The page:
Research evaluates restriction for homosexuals to donate blood

Publicação: 11 de May de 2015

One of the authors, however, says the lack of scientific evidence does not implicate the exclusion of the idea that there are risks

Out of 14 analyzed studies, 11 were unable to demonstrate significant effects because the result’s precision was damaged by the small number of donors within the profile

Out of 14 analyzed studies, 11 were unable to demonstrate significant effects because the result’s precision was damaged by the small number of donors within the profile

A research conducted by the Belgium Red Cross contests the restriction for men who have sex with men to donate blood – a rule in at least 50 countries. The institution’s Evidence-based Practice Center conducted a kind of literature revision on the matter and concluded that, despite the existence of a connection between homosexual blood donors and HIV infection, the application of a prohibition policy is premature.

The authors collected all available evidence from studies that could answer the following question: “Are men who have sex with other men and are blood donors a risk of transmissible infections through blood transfusion in western countries?”

From the 18,987 articles downloaded from five different scientific databases, only 14 went to further analysis. The other were excluded for two reasons: either they were unable to answer the research’s question or contained opinion articles, instead of scientific evidence. The 14 articles selected by the Red Cross team are observational studies, which means the researches observed the participants without including them in a treatment or control group (as would be expected in an experimental study).

The researches analyzed the incidence of transmissible infections through blood transfusion from men who have sex with men and donors who do not have sex with men, besides this, the studies also compared the risk profiles between infected and non-infected blood donors.

From the 14 analyzed studies, 11 were unable to demonstrate significant effects because the result’s precision was damaged by the low number of donors within the profile “men who have sex with men”.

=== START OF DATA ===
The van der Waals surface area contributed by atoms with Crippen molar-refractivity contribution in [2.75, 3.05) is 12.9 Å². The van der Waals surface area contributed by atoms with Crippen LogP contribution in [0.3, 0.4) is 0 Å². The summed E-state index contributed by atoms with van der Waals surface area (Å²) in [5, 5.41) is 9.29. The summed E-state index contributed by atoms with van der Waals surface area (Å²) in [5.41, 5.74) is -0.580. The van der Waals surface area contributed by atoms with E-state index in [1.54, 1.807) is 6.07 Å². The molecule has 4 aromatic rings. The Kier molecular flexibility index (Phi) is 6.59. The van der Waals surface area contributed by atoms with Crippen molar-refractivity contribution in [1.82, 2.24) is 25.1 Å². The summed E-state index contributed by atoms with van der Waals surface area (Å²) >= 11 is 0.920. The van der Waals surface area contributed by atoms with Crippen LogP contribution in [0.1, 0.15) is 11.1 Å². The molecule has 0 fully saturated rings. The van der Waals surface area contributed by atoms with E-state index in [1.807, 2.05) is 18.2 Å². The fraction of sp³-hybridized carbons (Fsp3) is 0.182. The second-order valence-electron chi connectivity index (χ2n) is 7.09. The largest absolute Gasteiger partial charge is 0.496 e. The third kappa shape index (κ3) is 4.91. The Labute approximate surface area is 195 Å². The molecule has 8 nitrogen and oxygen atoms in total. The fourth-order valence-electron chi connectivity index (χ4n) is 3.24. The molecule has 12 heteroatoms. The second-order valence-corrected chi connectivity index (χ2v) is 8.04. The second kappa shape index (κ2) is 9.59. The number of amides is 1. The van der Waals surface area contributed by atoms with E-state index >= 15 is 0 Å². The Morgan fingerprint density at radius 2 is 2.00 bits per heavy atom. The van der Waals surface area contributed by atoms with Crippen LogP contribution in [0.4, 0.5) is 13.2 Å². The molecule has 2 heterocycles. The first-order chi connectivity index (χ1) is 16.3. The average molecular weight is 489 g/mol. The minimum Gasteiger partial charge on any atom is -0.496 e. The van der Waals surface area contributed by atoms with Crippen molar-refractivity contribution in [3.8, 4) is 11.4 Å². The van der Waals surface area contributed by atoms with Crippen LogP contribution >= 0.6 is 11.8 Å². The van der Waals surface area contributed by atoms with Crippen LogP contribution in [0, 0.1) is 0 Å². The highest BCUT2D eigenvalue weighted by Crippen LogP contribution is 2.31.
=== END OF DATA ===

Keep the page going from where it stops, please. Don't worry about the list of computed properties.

The only available evidence in the three remaining researches only foresees a connection between blood donors in the surveyed profile and infection by the HIV.

One of these three researches suggests that men who have sex with men are prohibited to donate blood for at least one year. On the other hand, the two other studies show that the blood from donors in the research’s profile is as safe as the blood from donors who do not have any sexual relation with other men. Therefore, generally, no convincing evidence was found to support the restriction.

However, one of the research’s authors, Dr. Philippe Vandekerckhove ponders that the lack of evidence in the team’s research does implicate the exclusion of the idea that blood donations from men who have sex with other men represents a disease transmission risk. “We only indicate that the high quality research does not document the risk”, he said.

Discussion in Europe

The EU Justice Court issued a sentence that allows to prohibit homosexuals from donating blood. With this decision, the Office allows a EU-member State to permanently prohibit the donation from men who had sex with other men due to the “high risk” of contracting infectious diseases.

The court, however, left to the French justice – who took the matter to the European instances – to decide if the laws of that country are proportional to the risk and if the available scientific evidence is enough to support the measure.…